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Ratings and Reviews by Canalboy

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View this member's reviews by tag: Bill Lindsay Surreal Parser Based Birmingam IV - Large Old School Fantasy Puzzlefest Curses! Gothic Horror Infocom Jim Aikin Large Large Story Based IF Lydia's Heart Mulldoon Legacy Mystery parser Puzzle Fest Puzzlefest Quest. Relationship Romance Sequel vampire
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Gone Out For Gruyere, by B F Lindsay

1 of 1 people found the following review helpful:
Bill Lindsay's Surreal Cheese Dream, October 16, 2019
by Canalboy (London, UK.)
Related reviews: Bill Lindsay Surreal Parser Based
For those of you have played Bill's two large old school offerings - "Bullhockey!" and "Bullhockey2: The Return Of The Leather Whip" "Gone Out For Gruyere" will come as a surprise.

In this game your girlfriend from the previous offerings sends you out on a mission to buy the eponymous fermented curd (you'd think after rescuing her more than once in the two previous games she would have gone out to get it herself!)

I helped to beta test this one and I really liked the surreal nature of the game (a manoeuvrable hole plays a large part) as does manipulation of a Heath Robinson type of machine.

There are nods towards a more conventional style of film noir narration (the dude with the cigarette could have come from Make It Good) and a red herring or two along the way. There are other NPCs with whom you will also have to interact to complete the game and they are all well delineated.

I have not come across any bugs in the corrected version and the game is blissfully free of inventory limits and misspellings.

There is also an interesting twist at the end of the game when you have acquired the cheese.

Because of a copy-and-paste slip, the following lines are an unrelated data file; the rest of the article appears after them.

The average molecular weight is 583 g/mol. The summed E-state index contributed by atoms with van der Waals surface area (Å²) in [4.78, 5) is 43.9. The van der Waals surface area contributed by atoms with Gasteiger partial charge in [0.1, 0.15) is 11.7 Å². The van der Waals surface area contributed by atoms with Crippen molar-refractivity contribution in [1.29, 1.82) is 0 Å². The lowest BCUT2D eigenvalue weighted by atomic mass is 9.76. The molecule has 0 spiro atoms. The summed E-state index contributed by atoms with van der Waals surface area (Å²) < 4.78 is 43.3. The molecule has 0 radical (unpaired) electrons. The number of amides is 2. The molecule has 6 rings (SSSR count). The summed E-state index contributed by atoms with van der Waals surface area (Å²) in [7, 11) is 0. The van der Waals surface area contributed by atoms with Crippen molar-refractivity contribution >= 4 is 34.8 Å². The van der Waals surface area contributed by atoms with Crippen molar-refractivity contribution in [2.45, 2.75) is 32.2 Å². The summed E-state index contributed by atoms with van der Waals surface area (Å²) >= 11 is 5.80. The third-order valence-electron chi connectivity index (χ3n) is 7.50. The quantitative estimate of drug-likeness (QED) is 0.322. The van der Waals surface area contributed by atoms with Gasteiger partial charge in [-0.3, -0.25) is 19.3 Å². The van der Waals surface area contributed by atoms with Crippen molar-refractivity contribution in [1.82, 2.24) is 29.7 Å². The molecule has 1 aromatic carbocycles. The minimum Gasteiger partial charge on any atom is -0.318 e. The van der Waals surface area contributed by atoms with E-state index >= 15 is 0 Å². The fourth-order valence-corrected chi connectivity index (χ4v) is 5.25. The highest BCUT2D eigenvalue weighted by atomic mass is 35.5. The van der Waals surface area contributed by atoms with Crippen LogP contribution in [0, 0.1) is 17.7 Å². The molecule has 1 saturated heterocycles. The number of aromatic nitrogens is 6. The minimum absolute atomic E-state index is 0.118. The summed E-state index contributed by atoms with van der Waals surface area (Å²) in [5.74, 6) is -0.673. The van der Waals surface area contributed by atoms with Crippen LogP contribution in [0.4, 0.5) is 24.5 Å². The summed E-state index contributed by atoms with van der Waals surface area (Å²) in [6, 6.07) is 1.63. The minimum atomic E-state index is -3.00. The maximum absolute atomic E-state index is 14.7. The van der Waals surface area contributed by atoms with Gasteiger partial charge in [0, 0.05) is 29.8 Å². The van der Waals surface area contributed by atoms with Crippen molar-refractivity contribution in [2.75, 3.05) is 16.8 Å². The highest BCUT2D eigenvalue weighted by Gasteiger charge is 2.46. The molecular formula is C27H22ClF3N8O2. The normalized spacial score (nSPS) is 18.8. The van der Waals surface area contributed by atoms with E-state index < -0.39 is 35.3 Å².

I would thouroughly recommend it although prepare to set aside at least a couple of hours as it isn't easy!

Warp, by Rob Lucke and Bill Frolik
Canalboy's Rating:

Recluse, by Stephen Gorrell

2 of 2 people found the following review helpful:
Recluse - Excellent Medium Sized Puzzler In Tads, June 20, 2019
by Canalboy (London, UK.)
Related reviews: Infocom, Puzzle Fest, Parser, Quest.
As a navel gazing IF puzzler of a certain age, I feel that Stephen Gorrell's neat medium sized TADS debut Recluse from 2008 deserves more trumpeting that it has hitherto received. That is, any trumpeting at all judging by a quick search. One review in over a decade doesn't suggest that it has become contemptible through familiarity.

Recluse bucks the modern IF trend, being a set of cleverly choreographed, sequenced puzzles leading to a surprisingly tangential conclusion. Surprising as the hitherto tenebrous plot suddenly takes on solid end game substance via several large screen dumps when you access the mansion. One NPC also displays chameleon like qualities late in the game.

The initial premise involves your efforts to deliver a package to a reclusive billionaire inside his mansion; after being summarily ejected using traditional methods of egress you explore the Infocom like grounds, finding various items to take and manipulate, including one early problem that had me stuck for days (Spoiler - click to show)taking the caterpillar requires a lot of repetition....

I liked the user friendly nature of play; no time or inventory limits, a warning if you have put the game into an unwinnable position (a rare occurrence thanks to its cleverly constructed nature) and built-in hints.

There are a sprinkling of misspellings and a few grammatical errors (again why these things aren't spell checked is beyond me when so much effort is put into other facets of the game) but nothing to really dilute the enjoyment of the game.

The ending of the game suggests a sequel, but as eleven years have now passed without one I imagine that the author has moved on to pastures new, although I can find no more examples of his IF creativity anywhere.

Rather like the only guy still wearing flared jeans on the bus, Recluse may be old fashioned but the denim is of fine quality.

Dracula - Prince of Darkness (formerly "House of the Midnight Sun"), by Paul T. Johnson

1 of 1 people found the following review helpful:
Dracula - Prince Of Darkness formerly House Of The Midnight Sun, June 12, 2019
by Canalboy (London, UK.)
Related reviews: parser, puzzlefest, Gothic, Curses!, Mulldoon Legacy, vampire
This is a rather good, rather large slice of old skool gothic puzzlefest by Paul Johnson. There are nods a plenty towards Curses! and Mulldoon Legacy here (obstinate cat, formal garden, pirate ship, battlements and assorted hidden passages, steps and chambers) but it stops short of outright plagiarism.